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    Expedia takes a pretty good sized chunk of the price paid for the room for themselves. While the reservation might be nonrefundable if the traveler cancels it, it usually is refundable if the hotel cancels it. Mainly for this reason I've found independent and franchised hotels will quite often be amenable to canceling the Expedia reservation and rebooking directly. Large corporate owned chain locations generally won't, though. Commented Jan 30, 2020 at 7:10
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    I have had non refundable hotel room fees refunded on more than one occasion after canceling and either contacting the hotel directly to politely request a refund or disputing through my credit card. Commented Jan 30, 2020 at 9:39
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    @user56513 Disputing a non-refundable room (that you genuinely booked) through your credit card is fraud.
    – JBentley
    Commented Jan 30, 2020 at 12:56
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    @user56513 "I bought this thing but didn't use it" is not a legitimate reason to dispute a charge on a credit card. Disputes are for cases of illegitimate use of the card, billing errors, and failure to receive what you paid for, none of which apply here. Commented Jan 30, 2020 at 16:24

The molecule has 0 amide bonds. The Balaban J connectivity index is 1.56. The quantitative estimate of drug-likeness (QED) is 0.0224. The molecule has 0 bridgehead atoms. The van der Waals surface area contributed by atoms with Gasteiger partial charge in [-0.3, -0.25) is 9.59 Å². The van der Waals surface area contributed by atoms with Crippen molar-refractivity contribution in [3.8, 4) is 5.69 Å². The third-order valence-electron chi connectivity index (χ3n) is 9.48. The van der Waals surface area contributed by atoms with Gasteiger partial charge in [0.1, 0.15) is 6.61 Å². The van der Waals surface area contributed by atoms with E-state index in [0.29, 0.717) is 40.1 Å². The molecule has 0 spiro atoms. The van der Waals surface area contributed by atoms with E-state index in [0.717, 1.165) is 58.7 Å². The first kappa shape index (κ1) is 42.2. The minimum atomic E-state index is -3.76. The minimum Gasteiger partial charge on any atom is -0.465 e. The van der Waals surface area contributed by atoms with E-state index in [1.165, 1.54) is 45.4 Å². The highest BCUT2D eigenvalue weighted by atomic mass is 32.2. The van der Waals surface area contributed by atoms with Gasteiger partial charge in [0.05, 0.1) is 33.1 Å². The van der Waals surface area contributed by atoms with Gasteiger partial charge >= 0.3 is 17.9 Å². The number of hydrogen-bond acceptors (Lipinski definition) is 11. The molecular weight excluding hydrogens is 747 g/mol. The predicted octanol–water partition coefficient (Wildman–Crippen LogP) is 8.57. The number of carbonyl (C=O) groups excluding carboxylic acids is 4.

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    There could be legitimate grounds for a dispute if the cancellation policy wasn't clearly disclosed before booking (and you can show that), but most hotel booking sites are clear about that, and many offer different rates with different cancellation policies at booking time. Commented Jan 30, 2020 at 22:55

I cancel just in case the hotel or booking agency refunds me anyway — it happens.

I have cancelled a non-refundable hotel booking twice.

In one case, I had booked through the hotel website. I cancelled several months in advance (altered flight times meant spending night in a different city than planned). Much to my surprise, I received a 100% refund.

In another case, I had booked through a hotel aggregator website. I cancelled several days in advance (altered travel plans due to French train strikes) and I received no refund.

Recap: I cancel just in case the hotel or booking agency refunds me anyway — it happens.